From Billy Penn
By Layla A. Jones
Philly workers left scrambling may be eligible for unemployment benefits if:
- Your employer temporarily closes or goes out of business because of COVID-19.
- Your hours have been reduced because of COVID-19.
- You have been told not to work because your employer feels you might have or spread COVID-19.
- You have been told by your doctor to quarantine or self-isolate.
- You live or work in a county under government-recommended mitigation efforts.
Philadelphians who were not laid off can also file for worker’s compensation if they 1) believe they’ve been exposed to COVID-19 at work or 2) believe they have a higher risk of COVID-19 exposure due to job requirements. To get this benefit, though, your employer has to be the one to file, submitting a “disease-as-injury” or “occupational disease” claim.
The quickest way to file is online, but workers can also file via mail, over videophone every Wednesday from noon to 4 p.m. for deaf applications, or over the phone.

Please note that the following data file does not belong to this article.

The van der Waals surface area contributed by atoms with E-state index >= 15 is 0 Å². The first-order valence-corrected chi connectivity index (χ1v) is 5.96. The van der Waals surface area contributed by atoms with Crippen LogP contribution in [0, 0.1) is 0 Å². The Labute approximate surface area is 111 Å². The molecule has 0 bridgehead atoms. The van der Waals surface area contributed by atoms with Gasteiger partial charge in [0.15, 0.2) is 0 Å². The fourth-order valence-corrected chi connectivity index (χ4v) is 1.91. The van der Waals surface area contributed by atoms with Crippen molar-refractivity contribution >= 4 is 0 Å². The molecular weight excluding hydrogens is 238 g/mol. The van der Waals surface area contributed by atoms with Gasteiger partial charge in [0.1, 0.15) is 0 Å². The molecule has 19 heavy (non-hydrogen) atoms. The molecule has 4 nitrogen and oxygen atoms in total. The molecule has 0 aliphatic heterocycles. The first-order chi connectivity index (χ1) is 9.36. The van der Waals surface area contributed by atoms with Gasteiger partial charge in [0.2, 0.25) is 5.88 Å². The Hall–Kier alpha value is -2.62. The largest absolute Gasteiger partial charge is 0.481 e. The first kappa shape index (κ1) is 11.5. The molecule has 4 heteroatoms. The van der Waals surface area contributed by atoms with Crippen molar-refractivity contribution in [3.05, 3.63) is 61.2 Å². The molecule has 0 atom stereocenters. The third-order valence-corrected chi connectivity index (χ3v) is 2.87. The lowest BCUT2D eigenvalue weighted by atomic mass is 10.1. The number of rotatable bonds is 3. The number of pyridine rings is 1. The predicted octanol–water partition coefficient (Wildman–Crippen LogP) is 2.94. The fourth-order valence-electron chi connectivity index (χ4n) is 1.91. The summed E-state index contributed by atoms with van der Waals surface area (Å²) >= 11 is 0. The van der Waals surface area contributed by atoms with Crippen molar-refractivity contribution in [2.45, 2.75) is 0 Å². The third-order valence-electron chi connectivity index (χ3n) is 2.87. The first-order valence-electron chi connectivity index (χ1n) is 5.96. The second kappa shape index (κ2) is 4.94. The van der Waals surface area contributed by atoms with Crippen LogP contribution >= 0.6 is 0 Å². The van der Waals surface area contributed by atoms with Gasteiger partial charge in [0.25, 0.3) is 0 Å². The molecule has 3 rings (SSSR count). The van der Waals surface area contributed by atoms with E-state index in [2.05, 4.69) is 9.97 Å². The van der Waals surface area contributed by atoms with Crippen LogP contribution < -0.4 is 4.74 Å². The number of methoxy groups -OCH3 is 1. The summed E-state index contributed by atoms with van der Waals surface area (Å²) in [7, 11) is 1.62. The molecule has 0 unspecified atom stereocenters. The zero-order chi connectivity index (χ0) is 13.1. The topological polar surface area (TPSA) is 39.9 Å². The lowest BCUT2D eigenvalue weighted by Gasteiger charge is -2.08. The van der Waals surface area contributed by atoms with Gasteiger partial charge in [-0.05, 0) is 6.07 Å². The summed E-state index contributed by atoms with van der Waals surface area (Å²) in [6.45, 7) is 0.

Make sure you have these necessary documents and info:
- Your social security number.
- Your home address, and if different from the home, your mailing address.
- Your phone number and email address.
- Employer info and employment history including gross earnings during your last week of employment, if available.
Read the full article: What you need to know about filing for unemployment in PA right now
From The Philadelphia Inquirer
By Juliana Feliciano Reyes
You are likely eligible if anything about the coronavirus crisis has stopped you from working. That could also mean:
- You quit your job because your employer was requiring you to work but you believed that it was unsafe. You must have tried to keep your job, though, which means that you need to bring up your concerns with your supervisor.
- Your were fired because your employer was requiring you to work and you believed that it was unsafe.
- You can't get to work because public transportation is shut down.
Gig workers most likely cannot get unemployment benefits. If you’ve been an employee in the last year and a half, you might be eligible for some benefits, but if you’ve been a 1099 independent contractor for that whole period, you will likely be denied.
In order to keep getting benefits, you have to file a claim every two weeks, showing that you’re still unemployed and reporting any money you make.
You can get up to 26 weeks of benefits.